I love Buena and Leadville – but the traffic can be thick.
I would suggest heading thru Saguache, Gunnison, and Crested Butte.
Then crossing over to Glenwood Springs.
That means doing a moderate stretch of dirt north of Crested –
But it is mostly downhill heading north.
Gunnison and Crested are super bike friendly –
Plus you can random camp all over the place in the meadows.
From Glenwood you can head northeast to Walden and the TransAm route –
Or you can take a more remote route thru Meeker and Maybell to Rock Springs.
Colorado compared to Wyoming –
Yeah, the mountains may be higher in Colorado,
But the roads in Wyoming usually have shoulders and don’t in Colorado.
This is especially true of roads in NW Colorado – use caution.
Wyoming does, however, have a thing called “wind”.
Learn it, understand it, live it.
You cannot beat the wind – it will only beat you.
The Wyoming Wind Festival runs from Jan 1 thru Dec 31 each year.
That said, the route choices make a difference.
The ACA route – US 287 – has a more westerly tack and will have more headwinds.
If you head thru Rock Springs using US 191, there will be more sidewinds.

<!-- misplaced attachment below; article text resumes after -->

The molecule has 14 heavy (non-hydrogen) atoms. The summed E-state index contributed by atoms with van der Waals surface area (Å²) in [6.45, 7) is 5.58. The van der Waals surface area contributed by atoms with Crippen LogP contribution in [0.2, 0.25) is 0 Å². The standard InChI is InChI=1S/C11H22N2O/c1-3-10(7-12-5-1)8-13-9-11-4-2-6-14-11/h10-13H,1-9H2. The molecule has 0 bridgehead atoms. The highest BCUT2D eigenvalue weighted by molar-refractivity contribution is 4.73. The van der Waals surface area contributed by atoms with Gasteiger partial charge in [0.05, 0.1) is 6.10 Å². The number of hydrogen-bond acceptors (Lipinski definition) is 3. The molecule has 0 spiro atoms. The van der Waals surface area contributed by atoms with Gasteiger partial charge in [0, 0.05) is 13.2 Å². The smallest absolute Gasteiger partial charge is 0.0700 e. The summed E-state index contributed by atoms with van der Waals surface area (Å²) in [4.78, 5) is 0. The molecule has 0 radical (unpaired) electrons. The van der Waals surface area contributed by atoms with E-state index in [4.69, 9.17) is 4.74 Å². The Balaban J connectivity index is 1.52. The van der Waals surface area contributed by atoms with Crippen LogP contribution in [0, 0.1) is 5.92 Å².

There’s plenty of info on the ACA route.
If you choose to go thru Rock Springs –
Maybell has a nice free camping park, little store, and café.
There’s a Colorado DOT station 50 miles west where you can beg water.
Then there’s a 22-mile dirt section thru Irish Canyon before pavement again in Wyo.
Halfway to Rock Springs there are some houses where the road doglegs west.
Here again, you can ask for water.
Another possibility is to head west to Browns Park.
There is camping along the Green River.
Who knows – you might meet some folks who let you raft with them thru the Gates of Lodore.
If you take US 287 – you may want to consider a short dirt excursion to Brooks Lake.
Of the thousands who ride the TransAm, almost no one does – their loss.
If you do US 191 – it is a long slog with moderate traffic to Pinedale.
There is ice cream at the store in Farson. Oregon Trail ruts just north.
The Green River Lakes north of Pinedale are well worth a detour.
Or west of Bondurant – take 10 miles of dirt to Granite Hot Springs.
There’s a CCC-built pool for a few bucks –
But there are natural springs by the waterfalls.
Sheer cliffs thousands of feet high.
Jackson is Jackson – I lived there.
Truly awesome – overwhelmed with tourists.
Grand Teton NP has the most spectacular vertical mountain front in the U.S.
There are hiker/biker campsites right on Jenny Lake.
Spend at least two nights and do a day’s hiking in the high country.
Yellowstone is to wildlife what Grand Teton is to mountains.